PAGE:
turnover rent commercial lease property management guideThe basis of paying rent in a lease of commercial business premises is often a fixed amount per year with whatever rent review arrangements in the future to suitably adjust to the market level at that point or though a prescribed RPI basis in the index-linked calculation.

Whilst you may have slight differences in how this is apportioned over every quarter or charging period, it is essentially a fixed amount that everyone can budget for.

However, ‘turnover rents’ are different and variable year-on-year. Designed to connect the amount of rent a tenant pays to their successful trade at a property, they can be a helpful incentive for both a tenant and landlord at a property.

But on the other side of the coin, they can get complicated.

Therefore, here are five key aspects to such turnover rents within commercial property leases to help fully appreciate them:

1. Determining What is a Turnover Rent

In the UK context, turnover rents are a way of agreeing on a variable rent from a tenant in a lease of a property connected to how successful and profitable they are trading from that building.

So, if they have double the turnover, sales, and profit in one year compared to another, they may well need to pay double the rent.

You tend to see these in retail and leisure properties where the success of the tenant’s business is more dependant upon factors like the local footfall, demand, and specific location.

A prime example is through the Covid-19 lock-down, where such businesses have been seriously hindered from trading if not completely closed, and therefore renewed interest in looking at such turnover rents in the future.

2. Getting the Right Principle Agreed

It would help if you then began looking at the landlord and tenant's goals to shape the right turnover rent clauses and basis, as each situation is very much different.

Landlords may well want a minimum fixed rent still for at least some income in difficult times and the ability to benefit from more prosperous times.

Understanding the reality of how the tenant’s business operates and what factors affect its success is the absolute key. Ideally, looking at past accounts and comparable businesses and locations will help identify this better.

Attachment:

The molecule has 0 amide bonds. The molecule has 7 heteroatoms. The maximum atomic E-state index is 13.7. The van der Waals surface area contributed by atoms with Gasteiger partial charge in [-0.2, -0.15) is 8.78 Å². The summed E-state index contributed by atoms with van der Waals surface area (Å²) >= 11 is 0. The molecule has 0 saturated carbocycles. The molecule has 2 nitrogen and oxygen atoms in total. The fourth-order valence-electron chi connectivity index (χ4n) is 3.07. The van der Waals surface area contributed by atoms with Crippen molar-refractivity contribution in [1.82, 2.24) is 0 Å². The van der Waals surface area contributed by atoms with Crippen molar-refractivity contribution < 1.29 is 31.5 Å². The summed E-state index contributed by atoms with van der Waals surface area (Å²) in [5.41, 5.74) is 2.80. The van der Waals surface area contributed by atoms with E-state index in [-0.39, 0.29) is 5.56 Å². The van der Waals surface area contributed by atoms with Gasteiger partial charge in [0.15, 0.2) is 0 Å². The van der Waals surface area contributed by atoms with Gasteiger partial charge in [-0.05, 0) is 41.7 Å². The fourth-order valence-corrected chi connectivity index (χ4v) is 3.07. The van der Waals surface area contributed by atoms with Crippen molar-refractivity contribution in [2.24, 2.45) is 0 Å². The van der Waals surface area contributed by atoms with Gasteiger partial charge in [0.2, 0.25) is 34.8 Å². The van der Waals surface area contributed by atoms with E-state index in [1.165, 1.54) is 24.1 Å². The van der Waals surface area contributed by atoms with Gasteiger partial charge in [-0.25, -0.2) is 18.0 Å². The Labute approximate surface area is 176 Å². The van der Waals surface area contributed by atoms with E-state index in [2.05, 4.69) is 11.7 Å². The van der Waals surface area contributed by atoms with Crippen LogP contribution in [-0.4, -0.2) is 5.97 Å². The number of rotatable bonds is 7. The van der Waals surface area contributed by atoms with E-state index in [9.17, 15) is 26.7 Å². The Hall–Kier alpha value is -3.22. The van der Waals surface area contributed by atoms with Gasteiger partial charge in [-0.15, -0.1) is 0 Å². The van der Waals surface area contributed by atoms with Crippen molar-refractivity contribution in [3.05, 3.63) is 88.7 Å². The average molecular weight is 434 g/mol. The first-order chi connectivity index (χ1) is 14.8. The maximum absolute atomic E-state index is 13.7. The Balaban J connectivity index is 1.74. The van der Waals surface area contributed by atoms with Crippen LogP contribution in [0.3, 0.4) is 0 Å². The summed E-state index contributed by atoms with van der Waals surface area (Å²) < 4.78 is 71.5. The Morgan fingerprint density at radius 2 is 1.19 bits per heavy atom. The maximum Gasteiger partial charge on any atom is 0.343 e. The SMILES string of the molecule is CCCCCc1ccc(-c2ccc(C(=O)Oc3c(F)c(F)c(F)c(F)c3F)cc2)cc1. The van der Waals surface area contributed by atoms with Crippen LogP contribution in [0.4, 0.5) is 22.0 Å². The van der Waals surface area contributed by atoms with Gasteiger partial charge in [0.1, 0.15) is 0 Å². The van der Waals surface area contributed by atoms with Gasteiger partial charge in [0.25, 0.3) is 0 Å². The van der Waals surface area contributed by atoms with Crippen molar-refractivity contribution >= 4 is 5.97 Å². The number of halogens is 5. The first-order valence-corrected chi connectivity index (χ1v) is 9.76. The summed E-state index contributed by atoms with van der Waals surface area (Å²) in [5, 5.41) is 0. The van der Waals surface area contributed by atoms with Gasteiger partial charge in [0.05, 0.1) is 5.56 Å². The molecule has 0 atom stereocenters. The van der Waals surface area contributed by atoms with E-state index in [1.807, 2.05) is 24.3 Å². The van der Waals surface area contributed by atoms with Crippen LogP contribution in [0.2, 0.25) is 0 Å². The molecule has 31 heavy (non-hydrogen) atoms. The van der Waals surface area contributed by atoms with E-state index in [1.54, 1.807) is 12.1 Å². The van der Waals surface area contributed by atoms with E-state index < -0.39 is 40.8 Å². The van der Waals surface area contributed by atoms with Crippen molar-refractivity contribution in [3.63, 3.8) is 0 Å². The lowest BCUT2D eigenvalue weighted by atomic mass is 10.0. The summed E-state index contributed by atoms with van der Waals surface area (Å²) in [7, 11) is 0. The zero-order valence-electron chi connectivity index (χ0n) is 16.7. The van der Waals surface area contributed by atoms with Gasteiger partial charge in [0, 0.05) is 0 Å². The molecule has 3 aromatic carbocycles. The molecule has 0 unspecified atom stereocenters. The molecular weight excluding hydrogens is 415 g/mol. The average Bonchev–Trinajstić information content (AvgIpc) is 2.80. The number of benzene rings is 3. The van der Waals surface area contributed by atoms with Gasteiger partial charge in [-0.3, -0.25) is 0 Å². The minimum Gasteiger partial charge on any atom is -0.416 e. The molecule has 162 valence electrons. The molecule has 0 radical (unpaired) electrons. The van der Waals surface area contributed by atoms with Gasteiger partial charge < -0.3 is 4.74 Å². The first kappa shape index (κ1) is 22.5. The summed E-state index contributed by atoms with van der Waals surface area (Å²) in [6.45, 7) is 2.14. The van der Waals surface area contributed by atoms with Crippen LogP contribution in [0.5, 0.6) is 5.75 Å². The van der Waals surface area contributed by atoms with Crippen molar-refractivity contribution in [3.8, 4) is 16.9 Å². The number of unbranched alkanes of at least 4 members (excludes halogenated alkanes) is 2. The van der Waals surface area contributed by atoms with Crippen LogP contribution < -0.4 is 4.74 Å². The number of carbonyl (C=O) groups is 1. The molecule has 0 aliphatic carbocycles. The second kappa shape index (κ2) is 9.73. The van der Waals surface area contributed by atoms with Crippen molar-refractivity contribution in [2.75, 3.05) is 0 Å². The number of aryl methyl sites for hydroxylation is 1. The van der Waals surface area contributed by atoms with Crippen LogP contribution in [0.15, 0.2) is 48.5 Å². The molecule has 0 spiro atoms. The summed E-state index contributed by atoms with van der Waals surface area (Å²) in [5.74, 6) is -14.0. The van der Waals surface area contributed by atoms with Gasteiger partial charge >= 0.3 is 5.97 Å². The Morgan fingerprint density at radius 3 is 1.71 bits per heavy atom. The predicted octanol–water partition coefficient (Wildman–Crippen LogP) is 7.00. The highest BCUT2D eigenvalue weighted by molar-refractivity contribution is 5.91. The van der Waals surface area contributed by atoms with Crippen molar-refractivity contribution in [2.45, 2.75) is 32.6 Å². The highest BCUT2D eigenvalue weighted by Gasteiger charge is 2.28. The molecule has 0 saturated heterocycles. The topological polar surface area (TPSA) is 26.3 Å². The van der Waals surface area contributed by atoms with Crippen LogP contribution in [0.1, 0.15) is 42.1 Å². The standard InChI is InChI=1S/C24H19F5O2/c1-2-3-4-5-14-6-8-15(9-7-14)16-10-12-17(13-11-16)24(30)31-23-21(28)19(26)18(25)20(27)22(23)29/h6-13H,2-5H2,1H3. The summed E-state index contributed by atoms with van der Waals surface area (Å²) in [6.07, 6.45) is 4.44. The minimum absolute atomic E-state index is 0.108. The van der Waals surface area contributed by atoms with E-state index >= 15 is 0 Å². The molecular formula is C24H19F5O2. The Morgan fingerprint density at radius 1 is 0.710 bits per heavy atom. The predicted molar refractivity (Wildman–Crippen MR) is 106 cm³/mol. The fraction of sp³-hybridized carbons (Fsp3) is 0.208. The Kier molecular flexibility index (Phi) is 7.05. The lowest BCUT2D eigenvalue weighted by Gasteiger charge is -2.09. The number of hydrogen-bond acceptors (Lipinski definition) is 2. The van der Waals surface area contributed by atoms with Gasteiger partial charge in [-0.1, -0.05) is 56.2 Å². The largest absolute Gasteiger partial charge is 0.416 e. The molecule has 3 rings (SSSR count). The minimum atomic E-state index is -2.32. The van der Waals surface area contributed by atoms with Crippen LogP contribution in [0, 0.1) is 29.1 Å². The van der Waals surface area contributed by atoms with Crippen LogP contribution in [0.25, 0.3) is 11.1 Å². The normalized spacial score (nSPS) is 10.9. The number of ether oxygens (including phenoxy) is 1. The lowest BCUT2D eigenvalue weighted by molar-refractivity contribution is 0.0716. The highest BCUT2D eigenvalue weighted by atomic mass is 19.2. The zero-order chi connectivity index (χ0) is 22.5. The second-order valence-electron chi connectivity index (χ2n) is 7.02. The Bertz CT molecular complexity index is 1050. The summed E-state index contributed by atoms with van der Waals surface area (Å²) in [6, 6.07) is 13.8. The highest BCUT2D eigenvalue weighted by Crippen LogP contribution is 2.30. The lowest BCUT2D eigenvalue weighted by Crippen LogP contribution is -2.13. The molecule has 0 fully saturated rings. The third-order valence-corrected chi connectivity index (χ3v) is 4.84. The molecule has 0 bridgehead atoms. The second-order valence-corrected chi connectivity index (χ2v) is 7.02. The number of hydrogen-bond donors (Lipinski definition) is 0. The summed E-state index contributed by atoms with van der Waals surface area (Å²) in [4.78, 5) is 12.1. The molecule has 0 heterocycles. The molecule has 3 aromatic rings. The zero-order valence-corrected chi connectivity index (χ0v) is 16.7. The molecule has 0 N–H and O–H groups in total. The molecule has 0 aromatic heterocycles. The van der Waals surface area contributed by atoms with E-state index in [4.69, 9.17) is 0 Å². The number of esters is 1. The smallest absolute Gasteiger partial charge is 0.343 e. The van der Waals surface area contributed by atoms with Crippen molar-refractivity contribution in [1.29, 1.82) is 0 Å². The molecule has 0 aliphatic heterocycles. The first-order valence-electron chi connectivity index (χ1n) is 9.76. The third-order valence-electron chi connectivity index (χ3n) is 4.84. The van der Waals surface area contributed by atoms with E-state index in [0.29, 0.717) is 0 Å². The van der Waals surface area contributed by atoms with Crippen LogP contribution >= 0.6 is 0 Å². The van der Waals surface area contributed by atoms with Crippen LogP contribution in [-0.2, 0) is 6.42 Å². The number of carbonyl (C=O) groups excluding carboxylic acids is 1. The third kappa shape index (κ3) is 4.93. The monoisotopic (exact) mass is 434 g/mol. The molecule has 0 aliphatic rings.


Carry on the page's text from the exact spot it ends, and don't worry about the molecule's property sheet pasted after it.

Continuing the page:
3. Agreeing on Correct Rental Calculation

It would help if you looked at how tenant turnover rent is actually calculated and start the number crunching.

It’s often based upon the actual income, sales, gross receipts, or whatever financial measure you use to gauge the true turnover.

This may need to cover other sources not strictly on the actual premises like internet sales or other mail orders and telesales.

You then have various accounting adjustments to look at, such as receipt of cash, deposits and return of goods and services, taxes like VAT, transaction fees, bad debts, and discounts and benefits.

Plus, don’t forget any other connected companies and businesses within the same group or on a licensee basis within the property, such as a cash machine or a separate coffee shop operator.

4. Determining the Best Rent Clause

Then comes the point of clearly documenting this basis in the final lease and coming up with a turnover rent clause and model that clearly covers all angles.

Plus, ideally, give a working example of how such a turnover rent can actually work in the lease or by separate reference, to leave less room for different interpretation afterwards.

This is definitely where solicitors are needed, but with some common sense input as well.

It also needs to include other angles that just the literal calculation, such as timeframes and what happens if the tenant does not provide sufficient information quickly.

5. Understanding the Consequences

Finally, it’s worth considering the knock-on effects of a new turnover rent clause in your lease.

This will affect taxes such as VAT on rents and SDLT on new leases and transactions, plus of course, the fees involved in agreeing these tend to be higher because of the work involved with them.

Budgets can also be more difficult to establish into the future, and aligning dates of rental change with the landlord’s and tenant’s accounting years.

Plus, use the opportunity to think outside the box at other rent and lease changes that can be looked at at the same time, for example, a pandemic clause in case of future lock-downs from circumstances like Covid-19, re-gearing the lease for better terns, and even a basis of stepped rents over time.

Turning Over a New Leaf with Turnover Rents

The principle of matching how much rent a tenant pays towards how successfully they can trade and profit from the property is a great idea in principle.

And certainly, in ever-increasing uncertain times, these can be a realistic way to allow business occupiers to not only profit but actually survive.

However, take care in how these are practically drafted and ensure that all the t’s are crossed, and I’s are dotted to save lots of uncertainty and costs later on.

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